Uwais was asked, “How do you feel?”
Uwais is a Sufi master.
He said, “Like one who has arisen in the morning and does not know whether he will be dead in the evening.”
The other man said, “But this is the situation of all men.”
Uwais said, “Yes, but how many of them feel it?”
Now many things have to be understood. First, when Uwais said, “Like one who has arisen in the morning and does not know whether he will be dead in the evening,” he is saying many things. It is a very pregnant statement. You will have to go deep into it.
First he is saying that a Sufi lives moment by moment; he does not bother about what is going to happen the next moment. He has no plan for the next moment. A Sufi has no future. This moment is all. He lives in it, he lives totally in it, because there is nowhere else to go.
You cannot live totally in the moment if you have a future – a part of your being will be flowing towards the future, naturally. If you have a past you cannot live in the present, part of your mind will be flowing towards the past. You will become fragmented. The major part of your being will remain hanging somewhere in the past and the remaining greater part will have already moved somewhere in the future. Nothing will be left for the present. And the present is so small, so atomic, that you can miss it very easily. People are missing it. People have pasts and people have futures, people don’t have any present.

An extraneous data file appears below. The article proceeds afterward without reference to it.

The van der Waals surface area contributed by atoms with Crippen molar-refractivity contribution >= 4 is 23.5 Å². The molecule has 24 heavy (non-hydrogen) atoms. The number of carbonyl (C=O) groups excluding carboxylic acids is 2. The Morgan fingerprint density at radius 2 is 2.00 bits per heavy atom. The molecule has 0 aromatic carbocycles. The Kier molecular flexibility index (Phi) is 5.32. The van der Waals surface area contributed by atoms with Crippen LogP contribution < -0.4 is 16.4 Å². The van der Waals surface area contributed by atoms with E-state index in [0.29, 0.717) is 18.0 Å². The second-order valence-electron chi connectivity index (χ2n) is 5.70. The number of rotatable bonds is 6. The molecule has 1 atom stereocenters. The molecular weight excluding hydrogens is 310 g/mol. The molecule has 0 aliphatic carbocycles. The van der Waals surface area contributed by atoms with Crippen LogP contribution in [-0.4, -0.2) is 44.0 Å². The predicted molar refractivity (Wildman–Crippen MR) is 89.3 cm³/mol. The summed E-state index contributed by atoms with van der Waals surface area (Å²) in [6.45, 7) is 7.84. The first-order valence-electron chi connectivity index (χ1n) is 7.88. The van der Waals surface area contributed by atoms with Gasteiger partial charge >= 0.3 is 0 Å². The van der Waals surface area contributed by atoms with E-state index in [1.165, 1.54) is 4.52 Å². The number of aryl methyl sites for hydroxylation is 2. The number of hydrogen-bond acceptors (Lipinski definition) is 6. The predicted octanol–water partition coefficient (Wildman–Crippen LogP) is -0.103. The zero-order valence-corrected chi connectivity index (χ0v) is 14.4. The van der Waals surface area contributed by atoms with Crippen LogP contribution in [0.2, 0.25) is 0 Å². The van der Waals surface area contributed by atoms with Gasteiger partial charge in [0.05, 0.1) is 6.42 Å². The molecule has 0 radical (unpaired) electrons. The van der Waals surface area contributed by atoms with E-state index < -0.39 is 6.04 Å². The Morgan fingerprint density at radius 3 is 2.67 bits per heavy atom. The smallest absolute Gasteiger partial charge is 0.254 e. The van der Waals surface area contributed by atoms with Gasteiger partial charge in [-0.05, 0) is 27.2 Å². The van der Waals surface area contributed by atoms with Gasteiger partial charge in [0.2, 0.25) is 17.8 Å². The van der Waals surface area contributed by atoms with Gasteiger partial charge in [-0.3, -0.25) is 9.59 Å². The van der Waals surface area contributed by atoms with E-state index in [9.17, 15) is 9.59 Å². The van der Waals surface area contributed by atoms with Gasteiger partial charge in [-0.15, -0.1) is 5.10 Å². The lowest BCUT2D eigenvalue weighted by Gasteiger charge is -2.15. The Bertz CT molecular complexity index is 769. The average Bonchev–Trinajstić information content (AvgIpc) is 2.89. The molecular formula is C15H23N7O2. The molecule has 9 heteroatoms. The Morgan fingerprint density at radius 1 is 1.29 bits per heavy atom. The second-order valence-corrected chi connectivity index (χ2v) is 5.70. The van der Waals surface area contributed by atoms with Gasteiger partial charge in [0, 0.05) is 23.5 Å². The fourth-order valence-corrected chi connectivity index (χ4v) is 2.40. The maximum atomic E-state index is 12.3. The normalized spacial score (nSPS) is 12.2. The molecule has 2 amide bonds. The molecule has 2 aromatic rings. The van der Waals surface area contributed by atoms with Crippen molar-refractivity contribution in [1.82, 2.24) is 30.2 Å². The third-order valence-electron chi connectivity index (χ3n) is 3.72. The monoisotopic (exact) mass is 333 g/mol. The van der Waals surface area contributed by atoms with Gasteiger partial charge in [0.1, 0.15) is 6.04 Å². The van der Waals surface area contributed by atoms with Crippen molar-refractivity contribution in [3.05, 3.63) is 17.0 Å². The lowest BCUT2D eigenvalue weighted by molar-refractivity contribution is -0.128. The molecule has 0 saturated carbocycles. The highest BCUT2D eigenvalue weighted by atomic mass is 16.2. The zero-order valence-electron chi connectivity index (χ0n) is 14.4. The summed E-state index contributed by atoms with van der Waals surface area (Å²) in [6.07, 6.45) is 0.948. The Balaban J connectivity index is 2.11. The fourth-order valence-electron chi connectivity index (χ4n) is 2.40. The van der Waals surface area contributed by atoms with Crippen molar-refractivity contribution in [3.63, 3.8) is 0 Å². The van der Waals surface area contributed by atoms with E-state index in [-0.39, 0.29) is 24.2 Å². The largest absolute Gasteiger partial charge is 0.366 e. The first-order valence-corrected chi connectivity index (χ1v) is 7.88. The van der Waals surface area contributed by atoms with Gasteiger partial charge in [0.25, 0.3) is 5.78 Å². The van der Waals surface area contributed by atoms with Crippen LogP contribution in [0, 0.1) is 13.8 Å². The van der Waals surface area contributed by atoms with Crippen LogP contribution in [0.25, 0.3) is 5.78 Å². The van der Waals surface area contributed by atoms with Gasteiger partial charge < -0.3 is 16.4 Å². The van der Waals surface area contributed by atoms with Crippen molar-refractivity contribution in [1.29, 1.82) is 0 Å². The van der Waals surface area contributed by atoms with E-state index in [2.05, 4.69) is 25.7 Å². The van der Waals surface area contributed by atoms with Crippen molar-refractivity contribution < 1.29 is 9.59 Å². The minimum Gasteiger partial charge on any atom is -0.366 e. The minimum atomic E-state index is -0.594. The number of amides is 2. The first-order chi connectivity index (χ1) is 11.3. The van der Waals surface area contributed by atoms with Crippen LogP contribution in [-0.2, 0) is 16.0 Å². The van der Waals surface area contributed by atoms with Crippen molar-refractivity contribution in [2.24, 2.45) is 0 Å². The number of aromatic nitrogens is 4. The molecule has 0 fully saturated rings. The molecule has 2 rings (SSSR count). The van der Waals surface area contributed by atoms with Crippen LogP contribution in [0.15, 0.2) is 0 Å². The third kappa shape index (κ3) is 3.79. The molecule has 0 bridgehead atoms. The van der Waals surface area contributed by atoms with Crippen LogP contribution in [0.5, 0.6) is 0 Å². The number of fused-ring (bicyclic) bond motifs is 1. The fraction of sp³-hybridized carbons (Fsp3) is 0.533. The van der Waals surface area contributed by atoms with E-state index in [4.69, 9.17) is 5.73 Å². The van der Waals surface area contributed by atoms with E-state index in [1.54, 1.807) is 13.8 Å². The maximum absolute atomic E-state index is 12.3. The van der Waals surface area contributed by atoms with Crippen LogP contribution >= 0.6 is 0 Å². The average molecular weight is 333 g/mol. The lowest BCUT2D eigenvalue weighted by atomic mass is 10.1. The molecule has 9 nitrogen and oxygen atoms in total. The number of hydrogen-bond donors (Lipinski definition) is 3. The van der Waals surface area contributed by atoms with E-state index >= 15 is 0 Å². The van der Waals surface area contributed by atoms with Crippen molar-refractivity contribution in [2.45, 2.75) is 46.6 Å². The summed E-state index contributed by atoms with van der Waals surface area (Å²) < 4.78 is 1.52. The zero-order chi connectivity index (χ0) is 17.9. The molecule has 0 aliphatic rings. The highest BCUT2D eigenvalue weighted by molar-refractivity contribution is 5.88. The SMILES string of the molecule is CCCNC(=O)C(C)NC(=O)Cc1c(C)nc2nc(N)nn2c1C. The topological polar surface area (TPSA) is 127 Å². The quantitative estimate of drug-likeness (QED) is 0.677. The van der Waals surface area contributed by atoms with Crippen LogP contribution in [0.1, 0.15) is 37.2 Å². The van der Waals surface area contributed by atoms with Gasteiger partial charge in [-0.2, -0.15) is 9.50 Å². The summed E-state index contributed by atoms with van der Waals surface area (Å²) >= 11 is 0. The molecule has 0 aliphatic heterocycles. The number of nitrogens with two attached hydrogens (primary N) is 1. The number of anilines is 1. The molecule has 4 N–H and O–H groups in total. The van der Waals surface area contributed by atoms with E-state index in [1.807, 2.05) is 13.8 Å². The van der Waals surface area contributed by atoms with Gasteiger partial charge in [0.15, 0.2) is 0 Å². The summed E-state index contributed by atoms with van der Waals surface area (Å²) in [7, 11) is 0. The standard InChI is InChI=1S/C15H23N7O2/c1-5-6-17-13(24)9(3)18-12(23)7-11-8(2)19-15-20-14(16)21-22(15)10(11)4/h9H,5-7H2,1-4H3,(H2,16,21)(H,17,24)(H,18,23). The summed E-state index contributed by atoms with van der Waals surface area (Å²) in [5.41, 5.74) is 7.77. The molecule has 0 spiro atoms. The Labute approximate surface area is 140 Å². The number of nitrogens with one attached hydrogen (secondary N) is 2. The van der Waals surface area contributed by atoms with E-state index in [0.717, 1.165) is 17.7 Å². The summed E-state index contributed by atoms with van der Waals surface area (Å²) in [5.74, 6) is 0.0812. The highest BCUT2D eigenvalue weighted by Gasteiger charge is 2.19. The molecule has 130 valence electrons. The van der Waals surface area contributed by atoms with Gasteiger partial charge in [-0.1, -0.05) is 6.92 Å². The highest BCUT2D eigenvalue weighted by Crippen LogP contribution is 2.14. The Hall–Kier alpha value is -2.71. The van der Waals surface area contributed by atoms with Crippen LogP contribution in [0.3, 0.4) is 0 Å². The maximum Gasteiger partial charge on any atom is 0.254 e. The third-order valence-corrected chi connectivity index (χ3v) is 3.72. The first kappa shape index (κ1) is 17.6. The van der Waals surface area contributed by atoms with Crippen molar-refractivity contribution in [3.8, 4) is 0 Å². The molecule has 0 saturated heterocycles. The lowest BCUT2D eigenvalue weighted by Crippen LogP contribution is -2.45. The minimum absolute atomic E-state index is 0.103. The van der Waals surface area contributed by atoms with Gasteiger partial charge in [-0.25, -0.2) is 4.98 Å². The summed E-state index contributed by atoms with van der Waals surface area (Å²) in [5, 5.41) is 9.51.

The Sufi lives in the present. To live in the present, the basic need is to withdraw yourself from the past, to withdraw yourself from the future. Then there comes a concentration of energies, then this small moment becomes luminous, you pour your total energy into it – then there is joy and benediction. If you are miserable, it is only because you live in the past and in the future. A miserable man has past and future, a man who lives in bliss has only the moment, this moment. He lives in the now.
Ashley Montagu has coined a new word – it will be very, very helpful to understand. He says that this newness, this constantly being new in the moment, this constantly dropping out of the past and not jumping into the future is a great art. He calls that art, neoteny. "Neo" means new, "teny" means stretched out, extended.